According to media reports, Speaker of Parliament and PAP politician, Tan Chuan-Jin (TCJ), addressed activists from the PAP Seniors Group (PSG). He reportedly urged them to help "reframe the narrative" on ageing, and in the process, making Singapore the "best place in the world to retire and grow old in".

TCJ is of the view that the negative framing of ageing must be replaced with one that is more positively oriented. This is not surprising coming from someone who views having to collect cardboards in their old age as a positive (to earn income or for exercise).

It is ambitious. What makes a country or city the best place to retire and grow old in? 

There is no straightforward answer. Different people with different values and different socio-economic backgrounds will have different parameters.

However, one parameter common to a large group is the quality of life that they can look forward to.

This quality of life is not necessarily strictly defined by tangible mesaures like a country's GDP. This is where Singapore, is lacking.

A recent survey by Natixis Investment Managers ranked Singapore 28th out of 44 countries for retirement security. The survey noted that while Singapore came first in terms of retirement finances, it performed relatively poorly for the retirees' "quality of life and material well being".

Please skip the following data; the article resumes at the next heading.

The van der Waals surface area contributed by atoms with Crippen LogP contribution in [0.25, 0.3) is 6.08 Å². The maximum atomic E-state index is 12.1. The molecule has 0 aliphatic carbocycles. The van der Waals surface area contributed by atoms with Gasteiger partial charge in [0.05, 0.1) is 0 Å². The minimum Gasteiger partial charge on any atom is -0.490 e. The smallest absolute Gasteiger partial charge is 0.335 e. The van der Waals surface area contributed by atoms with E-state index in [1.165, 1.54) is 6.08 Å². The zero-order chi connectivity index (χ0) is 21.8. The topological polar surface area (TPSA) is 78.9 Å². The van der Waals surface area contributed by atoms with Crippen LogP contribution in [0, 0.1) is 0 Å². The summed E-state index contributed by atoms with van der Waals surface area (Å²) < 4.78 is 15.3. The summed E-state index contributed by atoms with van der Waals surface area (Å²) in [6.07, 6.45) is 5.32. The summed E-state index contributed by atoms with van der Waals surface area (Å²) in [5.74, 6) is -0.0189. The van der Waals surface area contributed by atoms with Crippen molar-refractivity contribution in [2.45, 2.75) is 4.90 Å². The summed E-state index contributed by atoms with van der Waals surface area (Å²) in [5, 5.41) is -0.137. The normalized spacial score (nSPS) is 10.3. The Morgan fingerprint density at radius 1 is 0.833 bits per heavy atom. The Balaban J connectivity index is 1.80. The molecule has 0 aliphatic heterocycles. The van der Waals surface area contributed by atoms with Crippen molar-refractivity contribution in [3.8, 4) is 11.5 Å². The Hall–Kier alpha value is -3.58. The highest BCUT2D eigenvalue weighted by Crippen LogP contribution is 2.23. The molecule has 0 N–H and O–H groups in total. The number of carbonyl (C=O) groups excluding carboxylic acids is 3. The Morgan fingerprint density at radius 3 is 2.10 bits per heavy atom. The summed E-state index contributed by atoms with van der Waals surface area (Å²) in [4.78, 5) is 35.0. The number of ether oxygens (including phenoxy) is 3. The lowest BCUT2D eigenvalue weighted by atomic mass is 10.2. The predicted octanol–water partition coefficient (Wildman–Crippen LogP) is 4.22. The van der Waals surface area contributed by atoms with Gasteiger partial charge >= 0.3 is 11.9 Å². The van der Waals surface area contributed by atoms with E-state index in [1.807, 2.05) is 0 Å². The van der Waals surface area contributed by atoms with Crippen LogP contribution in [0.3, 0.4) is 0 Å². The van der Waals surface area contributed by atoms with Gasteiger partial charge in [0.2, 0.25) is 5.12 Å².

This is the reality for retirees in Singapore. It is the reality that the PAP government needs to accept, understand, and help improve.

It is not a coordinated negative framing of ageing in Singapore. It is a reflection of the reality here.

Singaporeans work to prepare their finances for their various life stages, and also to ensure financial adequacy during retirement. This does not guarantee contentment and happiness in old age.

Whether one works through retirement and old age through their own volition, or otherwise, also makes a difference.

That is the challenge for the PAP, or for whatever party/parties that govern Singapore. This is an issue that needs to be managed with sound investments and policies to ensure a good quality of life for Singaporean retirees.

The problems will not disappear by a simple re-framing of the issue.




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